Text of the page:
Gotta love watching good pitching. And if you’ve been watching playoff baseball this year one of the things that stands out is just how many guys are throwing really good curveballs… Wainwright, Kershaw, Verlander, Sherzer, (not to mention newcomer, Wacha)… the list goes on.
The other day, Doug Fister put on an absolute clinic with his curveball. Watch…
The pitch shown below came at a key point in the game. He’d missed his location a couple times, but you could tell he had Drew set up for the curveball… the question was, would he have the confidence to throw it for a strike. And then bam, he dropped that bender over the plate and got the strikeout.
They say a picture’s worth 1,000 words… Can you say Filthy?
Okay, so now let’s discuss some key lessons you can take away from this clip.
1. It’s not about “Turning the Doorknob”One big mistake guys make when learning to throw a curveball is thinking you want to twist your wrist. There’s even a coaching cue about turning the doorknob. And that’s not it. To really throw a good curveball, you just want to be on the side of the ball with your hand, and then get over the ball well with your middle finger.
If you “turn the doorknob” you end up with your palm facing up. Notice Fister here getting over the ball through pitch release (as opposed to twisting and getting under it).
2. The Curveball can also be a good change of speedOne of the main benefits of a good curveball is that, not only do you fool the batter with the big movement, but it’s also a lot slower than your fastball – usually get somewhere around a 15 MPH speed differential. Just watch how out in front the batter is here on the curveball. So in a way, your curveball can be like having another changeup. It’s all about upsetting the hitter’s timing…
3. Don’t change your arm slot to “get on top” of your CurveballAnother big mistake guys make when trying to throw the curveball is changing their arm slot to “get on top” of the ball. And it’s true that if you’re naturally a high arm slot guy you’ll usually have an easier time throwing a 12-6 Curveball. But that doesn’t mean you can’t still throw a good downward breaking curveball with a lower arm slot.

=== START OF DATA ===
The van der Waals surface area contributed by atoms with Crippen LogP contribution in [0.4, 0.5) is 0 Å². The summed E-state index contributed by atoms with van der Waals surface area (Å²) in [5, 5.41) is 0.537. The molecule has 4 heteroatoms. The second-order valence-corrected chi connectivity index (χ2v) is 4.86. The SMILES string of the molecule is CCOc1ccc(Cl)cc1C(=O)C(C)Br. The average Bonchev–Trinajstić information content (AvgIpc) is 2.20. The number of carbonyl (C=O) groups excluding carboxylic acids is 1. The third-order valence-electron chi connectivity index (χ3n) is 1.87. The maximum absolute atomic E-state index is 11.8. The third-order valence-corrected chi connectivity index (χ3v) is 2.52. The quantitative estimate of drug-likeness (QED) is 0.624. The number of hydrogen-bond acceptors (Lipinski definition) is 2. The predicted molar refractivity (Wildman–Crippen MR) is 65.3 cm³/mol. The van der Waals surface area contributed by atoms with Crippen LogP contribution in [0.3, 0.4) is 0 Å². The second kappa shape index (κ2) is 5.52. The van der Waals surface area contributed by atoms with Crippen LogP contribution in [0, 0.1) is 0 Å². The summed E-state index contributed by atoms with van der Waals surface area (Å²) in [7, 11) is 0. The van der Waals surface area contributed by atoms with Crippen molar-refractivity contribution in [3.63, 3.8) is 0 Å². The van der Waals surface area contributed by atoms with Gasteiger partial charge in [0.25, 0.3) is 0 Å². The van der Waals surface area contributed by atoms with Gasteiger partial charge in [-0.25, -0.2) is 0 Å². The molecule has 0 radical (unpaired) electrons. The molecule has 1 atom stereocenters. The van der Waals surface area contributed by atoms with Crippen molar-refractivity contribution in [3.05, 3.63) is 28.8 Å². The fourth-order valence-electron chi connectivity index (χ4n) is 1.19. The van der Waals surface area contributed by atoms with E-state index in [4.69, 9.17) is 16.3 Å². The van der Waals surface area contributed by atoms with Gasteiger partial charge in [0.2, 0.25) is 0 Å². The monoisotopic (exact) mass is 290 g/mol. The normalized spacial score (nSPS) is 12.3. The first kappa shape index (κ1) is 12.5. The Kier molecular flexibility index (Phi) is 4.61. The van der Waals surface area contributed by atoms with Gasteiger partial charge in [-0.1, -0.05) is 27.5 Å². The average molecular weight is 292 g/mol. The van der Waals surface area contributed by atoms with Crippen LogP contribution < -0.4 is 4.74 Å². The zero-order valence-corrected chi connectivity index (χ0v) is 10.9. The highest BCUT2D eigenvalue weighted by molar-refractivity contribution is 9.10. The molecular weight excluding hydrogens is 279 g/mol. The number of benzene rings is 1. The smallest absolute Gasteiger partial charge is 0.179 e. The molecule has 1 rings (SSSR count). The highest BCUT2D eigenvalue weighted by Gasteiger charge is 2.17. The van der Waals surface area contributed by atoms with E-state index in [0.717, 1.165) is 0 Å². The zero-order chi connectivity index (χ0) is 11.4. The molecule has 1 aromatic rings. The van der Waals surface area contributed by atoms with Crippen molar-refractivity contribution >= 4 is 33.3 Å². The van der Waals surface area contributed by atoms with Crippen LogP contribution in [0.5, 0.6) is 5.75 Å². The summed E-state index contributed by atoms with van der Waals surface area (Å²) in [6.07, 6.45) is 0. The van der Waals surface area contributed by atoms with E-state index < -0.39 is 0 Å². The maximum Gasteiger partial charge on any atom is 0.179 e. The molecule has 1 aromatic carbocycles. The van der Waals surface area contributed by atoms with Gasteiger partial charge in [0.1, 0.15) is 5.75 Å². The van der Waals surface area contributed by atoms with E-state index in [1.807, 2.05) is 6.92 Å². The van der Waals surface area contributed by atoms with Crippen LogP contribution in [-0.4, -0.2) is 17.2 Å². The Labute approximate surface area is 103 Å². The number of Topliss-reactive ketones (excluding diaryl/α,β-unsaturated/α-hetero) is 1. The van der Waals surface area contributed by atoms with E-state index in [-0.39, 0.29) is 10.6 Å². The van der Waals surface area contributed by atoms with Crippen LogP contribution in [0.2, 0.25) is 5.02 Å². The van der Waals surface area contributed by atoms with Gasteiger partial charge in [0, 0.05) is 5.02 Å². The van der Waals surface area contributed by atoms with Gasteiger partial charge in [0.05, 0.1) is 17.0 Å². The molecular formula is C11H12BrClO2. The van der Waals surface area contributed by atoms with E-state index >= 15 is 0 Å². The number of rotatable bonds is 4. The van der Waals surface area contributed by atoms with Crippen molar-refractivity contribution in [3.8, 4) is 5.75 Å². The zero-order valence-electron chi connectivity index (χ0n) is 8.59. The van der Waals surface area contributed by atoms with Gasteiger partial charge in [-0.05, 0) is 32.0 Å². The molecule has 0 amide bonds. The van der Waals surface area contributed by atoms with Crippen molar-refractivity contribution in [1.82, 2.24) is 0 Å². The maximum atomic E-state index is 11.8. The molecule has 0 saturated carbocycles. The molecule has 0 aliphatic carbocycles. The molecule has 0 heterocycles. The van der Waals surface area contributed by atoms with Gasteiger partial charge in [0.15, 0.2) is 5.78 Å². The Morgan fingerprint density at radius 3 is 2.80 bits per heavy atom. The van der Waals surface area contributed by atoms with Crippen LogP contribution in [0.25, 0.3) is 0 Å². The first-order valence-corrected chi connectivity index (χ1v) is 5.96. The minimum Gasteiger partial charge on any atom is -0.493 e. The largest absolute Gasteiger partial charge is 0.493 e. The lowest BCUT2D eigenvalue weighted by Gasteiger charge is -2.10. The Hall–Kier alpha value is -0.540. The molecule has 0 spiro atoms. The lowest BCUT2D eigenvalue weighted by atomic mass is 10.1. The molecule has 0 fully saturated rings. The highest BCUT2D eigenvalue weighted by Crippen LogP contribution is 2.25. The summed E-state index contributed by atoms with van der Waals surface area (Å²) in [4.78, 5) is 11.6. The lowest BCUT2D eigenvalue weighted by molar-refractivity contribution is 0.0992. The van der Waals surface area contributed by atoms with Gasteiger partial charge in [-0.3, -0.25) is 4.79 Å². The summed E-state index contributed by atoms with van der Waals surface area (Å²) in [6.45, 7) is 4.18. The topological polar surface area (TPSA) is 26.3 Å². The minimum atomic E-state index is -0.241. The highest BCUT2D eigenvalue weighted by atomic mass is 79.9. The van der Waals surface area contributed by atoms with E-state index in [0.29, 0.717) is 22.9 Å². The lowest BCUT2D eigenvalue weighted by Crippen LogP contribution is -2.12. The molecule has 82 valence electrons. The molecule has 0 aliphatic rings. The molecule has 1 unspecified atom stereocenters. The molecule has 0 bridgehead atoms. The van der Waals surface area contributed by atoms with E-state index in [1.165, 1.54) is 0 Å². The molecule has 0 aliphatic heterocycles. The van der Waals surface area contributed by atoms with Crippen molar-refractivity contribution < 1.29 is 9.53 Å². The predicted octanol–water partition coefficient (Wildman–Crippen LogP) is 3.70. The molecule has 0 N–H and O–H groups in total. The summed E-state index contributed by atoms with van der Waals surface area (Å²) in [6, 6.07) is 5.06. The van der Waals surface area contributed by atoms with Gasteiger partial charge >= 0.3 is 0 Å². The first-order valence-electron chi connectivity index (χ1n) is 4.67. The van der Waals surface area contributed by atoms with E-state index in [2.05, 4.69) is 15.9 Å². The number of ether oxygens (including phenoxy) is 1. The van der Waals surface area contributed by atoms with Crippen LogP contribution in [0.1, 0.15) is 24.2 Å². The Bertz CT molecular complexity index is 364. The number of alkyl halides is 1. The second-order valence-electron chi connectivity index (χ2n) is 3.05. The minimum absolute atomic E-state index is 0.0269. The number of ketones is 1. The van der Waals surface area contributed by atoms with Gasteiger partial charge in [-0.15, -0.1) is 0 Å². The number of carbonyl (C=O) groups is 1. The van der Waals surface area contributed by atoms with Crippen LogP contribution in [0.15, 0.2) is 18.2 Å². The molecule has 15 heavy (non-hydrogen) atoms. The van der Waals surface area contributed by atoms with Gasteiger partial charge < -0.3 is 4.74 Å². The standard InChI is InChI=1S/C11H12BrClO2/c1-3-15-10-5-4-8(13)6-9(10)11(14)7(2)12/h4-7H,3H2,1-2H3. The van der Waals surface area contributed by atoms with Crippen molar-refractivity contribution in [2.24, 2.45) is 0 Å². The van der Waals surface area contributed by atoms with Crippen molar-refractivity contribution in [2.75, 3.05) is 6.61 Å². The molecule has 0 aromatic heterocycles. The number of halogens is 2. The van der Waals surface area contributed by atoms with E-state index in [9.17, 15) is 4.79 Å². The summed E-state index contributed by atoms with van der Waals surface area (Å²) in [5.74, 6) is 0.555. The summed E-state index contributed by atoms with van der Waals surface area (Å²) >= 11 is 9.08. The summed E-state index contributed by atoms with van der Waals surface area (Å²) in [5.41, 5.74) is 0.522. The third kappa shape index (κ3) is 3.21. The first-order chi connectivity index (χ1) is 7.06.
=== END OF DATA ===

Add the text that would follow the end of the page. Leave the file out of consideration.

Take a look at Fister’s arm slot. It’s not over the top – more like 3/4, similar to his fastball. And partly as a result, the break isn’t exactly 12-6… it’s more like 1-7 with a little side movement. But this isn’t a bad thing…
Big downward movement plus a little side to side = NASTY!
4. Righties can use their Curveball against lefties (and vice/versa)Typically, you think of righties throwing breaking balls more to righties, and using the changeup more to lefties. But as you can see here, because of that great speed differential, a good curveball can be effective no matter who you’re facing.
Here’s what Fister’s teammate, Max Sherzer, said earlier this season about how the curveball’s helped him against lefty batters:
“I’ve been tinkering with the curveball since last year… I’ve been trying to find a pitch that slows down everybody. It’s 15 mph off my fastball. I feel like everything else is kind of hard and it doesn’t change the hitters timing. I was able to throw it but the consistency on it wasn’t quite where it needed to be… By doing that it allows me to have a fourth pitch and a pitch that really slows down and disrupts the hitters timing. That pitch by itself can help play up every other pitch that I have.” – 5/20/13 Baseball Tonight Podcast
At another point this year, fellow Tigers pitcher Rick Porcello put it this way:
“We are different styled pitchers,” Porcello said, “but we both were kind of battling the same thing. Our changeup, slider, fastball were all hard, and the speed difference was not enough to keep those lefties off-balance.”
So there you go. A true Big League Curveball can be a devastating pitch when thrown well. So pay attention and watch how the best in the game throw theirs… And sit back and enjoy some of this great playoff baseball – you’d be amazed how much you can learn just by watching good pitching!